So: How does this have anything to do with polio? Because Kano, where the Trovan trial was conducted, is also the center of polio vaccine refusal in Africa.
The Trovan case may not be well-known in the US (unless you read John Le Carre’s The Constant Gardener, which takes place in Kenya, not Nigeria, but is reputed to have been inspired by the drug trial), but it is very well-known in Nigeria. Last year, the Daily Champion of Lagos editorialized about it:
…How come nobody thought of, or even cared about these consequences before using them on Nigerian children? Where were our own government and hospital officials when Pfizer was conducting the unethical and unprofessional experiments? Both the Kano and Federal Governments should, as a matter of fact, share in the blame for the pains the drug test must have caused the victims and their families. Rather than sharing in the $75m settlement, these governments should instead be co-accused for standing by and watching while these children were being used as guinea pigs.
And last summer, a Harvard PhD candidate named Shelby Grossman, who is conducting field research in Nigeria, said on her blog:
I was talking with my Hausa instructor this morning about movies we liked. I mentioned The Constant Gardener. She hadn’t heard of it, so I told her about the plot. She cut me off half-way through, and said, “This happened in Kano.”
Fifteen years later, in other words, people remember that a large pharmaceutical project that was centered in Kano and that promised to help their children was not what it appeared to be. Viewed in that light, Kano’s rejection of polio vaccine, which began in 2003, was not irrational — it was reasonable.
In that year, imams in the area began preaching against the vaccine, saying that it was a plot to sicken and kill children. Kano State is Muslim, and the president of Nigeria’s Supreme Council for Sharia Law told the BBC: “The polio immunisation vaccine was contaminated with anti-fertility drugs, contaminated with certain virus that cause HIV/AIDS, contaminated with Simian virus that are likely to cause cancers.”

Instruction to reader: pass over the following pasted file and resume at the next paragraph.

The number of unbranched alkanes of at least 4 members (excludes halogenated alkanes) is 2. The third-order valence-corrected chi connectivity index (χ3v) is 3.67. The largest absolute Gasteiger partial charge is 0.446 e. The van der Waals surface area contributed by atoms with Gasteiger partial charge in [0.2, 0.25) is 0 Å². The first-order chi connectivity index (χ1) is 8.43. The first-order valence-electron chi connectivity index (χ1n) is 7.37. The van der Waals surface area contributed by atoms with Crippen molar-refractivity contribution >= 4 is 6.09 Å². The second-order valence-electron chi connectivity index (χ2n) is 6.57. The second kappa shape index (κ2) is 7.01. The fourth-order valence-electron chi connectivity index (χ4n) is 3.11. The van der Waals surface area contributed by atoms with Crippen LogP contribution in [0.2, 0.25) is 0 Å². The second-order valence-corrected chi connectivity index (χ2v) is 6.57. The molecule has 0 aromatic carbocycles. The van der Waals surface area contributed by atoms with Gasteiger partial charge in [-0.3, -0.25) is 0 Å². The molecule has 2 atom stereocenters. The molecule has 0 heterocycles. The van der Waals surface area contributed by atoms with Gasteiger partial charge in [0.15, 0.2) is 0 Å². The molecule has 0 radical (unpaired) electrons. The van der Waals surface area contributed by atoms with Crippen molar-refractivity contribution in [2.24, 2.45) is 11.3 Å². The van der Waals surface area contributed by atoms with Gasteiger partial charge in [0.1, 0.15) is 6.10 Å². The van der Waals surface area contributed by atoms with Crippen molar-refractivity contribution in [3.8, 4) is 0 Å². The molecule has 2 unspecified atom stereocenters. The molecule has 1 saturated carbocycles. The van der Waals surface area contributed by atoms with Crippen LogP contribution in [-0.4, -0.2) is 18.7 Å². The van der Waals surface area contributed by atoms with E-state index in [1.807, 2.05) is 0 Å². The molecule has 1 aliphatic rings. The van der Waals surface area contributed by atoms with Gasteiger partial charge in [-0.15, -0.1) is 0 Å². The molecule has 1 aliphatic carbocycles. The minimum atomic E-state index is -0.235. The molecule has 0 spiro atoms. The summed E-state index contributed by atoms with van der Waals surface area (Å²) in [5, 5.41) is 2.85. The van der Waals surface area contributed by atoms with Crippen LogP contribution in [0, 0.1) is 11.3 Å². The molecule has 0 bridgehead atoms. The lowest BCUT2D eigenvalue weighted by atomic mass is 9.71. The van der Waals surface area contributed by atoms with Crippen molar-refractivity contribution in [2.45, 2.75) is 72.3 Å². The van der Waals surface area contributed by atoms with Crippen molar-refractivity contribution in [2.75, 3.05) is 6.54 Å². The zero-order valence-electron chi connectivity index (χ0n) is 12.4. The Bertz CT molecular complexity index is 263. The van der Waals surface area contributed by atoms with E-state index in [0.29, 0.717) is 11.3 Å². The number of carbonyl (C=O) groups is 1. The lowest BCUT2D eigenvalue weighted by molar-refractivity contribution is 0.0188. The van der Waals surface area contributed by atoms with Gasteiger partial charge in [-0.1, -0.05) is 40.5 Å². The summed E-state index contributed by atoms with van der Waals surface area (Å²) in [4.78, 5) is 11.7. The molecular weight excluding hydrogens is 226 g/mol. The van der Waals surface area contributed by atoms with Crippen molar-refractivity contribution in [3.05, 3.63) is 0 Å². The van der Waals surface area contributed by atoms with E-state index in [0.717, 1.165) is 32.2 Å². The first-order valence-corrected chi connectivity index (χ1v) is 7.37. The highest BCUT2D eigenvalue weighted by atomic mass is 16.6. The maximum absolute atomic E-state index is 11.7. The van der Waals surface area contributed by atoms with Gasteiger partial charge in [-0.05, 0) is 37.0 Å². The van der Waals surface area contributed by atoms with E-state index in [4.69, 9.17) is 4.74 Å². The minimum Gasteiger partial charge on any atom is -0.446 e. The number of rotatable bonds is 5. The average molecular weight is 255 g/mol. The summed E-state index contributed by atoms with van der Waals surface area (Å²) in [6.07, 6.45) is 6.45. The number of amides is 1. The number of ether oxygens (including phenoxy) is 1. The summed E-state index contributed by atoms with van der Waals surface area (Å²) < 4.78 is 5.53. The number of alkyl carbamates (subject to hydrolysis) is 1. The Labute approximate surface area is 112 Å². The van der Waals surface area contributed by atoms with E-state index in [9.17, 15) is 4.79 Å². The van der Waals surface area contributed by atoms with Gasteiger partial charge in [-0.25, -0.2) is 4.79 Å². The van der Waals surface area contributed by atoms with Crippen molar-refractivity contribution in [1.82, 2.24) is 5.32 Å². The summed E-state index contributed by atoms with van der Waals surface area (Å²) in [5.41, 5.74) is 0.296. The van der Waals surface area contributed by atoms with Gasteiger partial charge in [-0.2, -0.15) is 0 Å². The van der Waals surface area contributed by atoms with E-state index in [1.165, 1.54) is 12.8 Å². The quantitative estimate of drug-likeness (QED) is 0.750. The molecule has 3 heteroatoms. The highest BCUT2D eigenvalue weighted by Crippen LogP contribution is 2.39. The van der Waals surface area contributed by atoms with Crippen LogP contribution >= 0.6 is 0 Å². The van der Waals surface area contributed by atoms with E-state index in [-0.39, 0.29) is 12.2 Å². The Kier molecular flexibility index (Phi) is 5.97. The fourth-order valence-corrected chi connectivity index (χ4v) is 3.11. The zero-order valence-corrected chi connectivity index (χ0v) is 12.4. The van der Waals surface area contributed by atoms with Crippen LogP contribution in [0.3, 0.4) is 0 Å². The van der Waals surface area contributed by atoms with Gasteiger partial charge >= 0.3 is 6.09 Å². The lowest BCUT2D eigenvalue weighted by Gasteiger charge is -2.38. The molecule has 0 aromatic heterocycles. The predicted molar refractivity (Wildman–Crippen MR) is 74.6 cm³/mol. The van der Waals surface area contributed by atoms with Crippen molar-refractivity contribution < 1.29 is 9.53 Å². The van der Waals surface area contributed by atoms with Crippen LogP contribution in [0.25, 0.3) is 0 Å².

Rejection of the vaccine spread so widely that polio-eradication progress in Africa not only halted, it reversed: The disease not only established itself more firmly in Kano, it leaked across borders to reinfect Benin, Botswana, Burkina Faso, Cameroon, Chad, the Central African Republic, Cote d’Ivoire, Ethiopia, Ghana, Guinea, Mali, Sudan, Togo, Yemen, and the hajj to Saudi Arabia.
Years later, Kano remains a problematic polio hot spot — and it has still not fully accepted that the polio campaign is a humanitarian effort doing good. So many children have been held out from vaccinations that when Nigeria experienced the random bad luck of a vaccine-virus reversion to wild type in 2006, it created a nationwide epidemic. Last week, Kano authorities announced they were so concerned about polio’s persistence, they will jail the parents of any child who remains unimmunized.
The lingering suspicion that polio vaccine will harm children is certainly due in part to lack of education, and to political manipulation. But it is also unquestionably due to the vivid memory of what happened the last time a foreign public health effort purported to help local children. And since the Trovan compensation has only begun to be paid, it is likely that suspicion will linger for a considerable time.